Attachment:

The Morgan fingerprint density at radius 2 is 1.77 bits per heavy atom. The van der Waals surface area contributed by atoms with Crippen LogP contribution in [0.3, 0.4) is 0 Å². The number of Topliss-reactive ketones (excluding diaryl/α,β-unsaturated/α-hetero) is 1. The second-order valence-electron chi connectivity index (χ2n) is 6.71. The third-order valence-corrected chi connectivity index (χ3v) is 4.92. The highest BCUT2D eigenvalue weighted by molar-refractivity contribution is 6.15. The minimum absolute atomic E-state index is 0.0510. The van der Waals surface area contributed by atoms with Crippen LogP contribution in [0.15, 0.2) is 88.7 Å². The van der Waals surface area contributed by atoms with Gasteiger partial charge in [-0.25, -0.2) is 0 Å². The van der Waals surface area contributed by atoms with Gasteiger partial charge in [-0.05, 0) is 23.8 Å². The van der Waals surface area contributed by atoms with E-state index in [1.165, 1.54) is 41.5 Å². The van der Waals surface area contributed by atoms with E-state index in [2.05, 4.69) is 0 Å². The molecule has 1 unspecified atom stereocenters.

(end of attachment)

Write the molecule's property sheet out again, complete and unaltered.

The Morgan fingerprint density at radius 2 is 1.77 bits per heavy atom. The van der Waals surface area contributed by atoms with Crippen LogP contribution in [0.3, 0.4) is 0 Å². The number of Topliss-reactive ketones (excluding diaryl/α,β-unsaturated/α-hetero) is 1. The second-order valence-electron chi connectivity index (χ2n) is 6.71. The third-order valence-corrected chi connectivity index (χ3v) is 4.92. The highest BCUT2D eigenvalue weighted by molar-refractivity contribution is 6.15. The minimum absolute atomic E-state index is 0.0510. The van der Waals surface area contributed by atoms with Crippen LogP contribution in [0.15, 0.2) is 88.7 Å². The van der Waals surface area contributed by atoms with Gasteiger partial charge in [-0.25, -0.2) is 0 Å². The van der Waals surface area contributed by atoms with Gasteiger partial charge in [-0.05, 0) is 23.8 Å². The van der Waals surface area contributed by atoms with E-state index in [1.165, 1.54) is 41.5 Å². The van der Waals surface area contributed by atoms with E-state index in [2.05, 4.69) is 0 Å². The molecule has 1 unspecified atom stereocenters.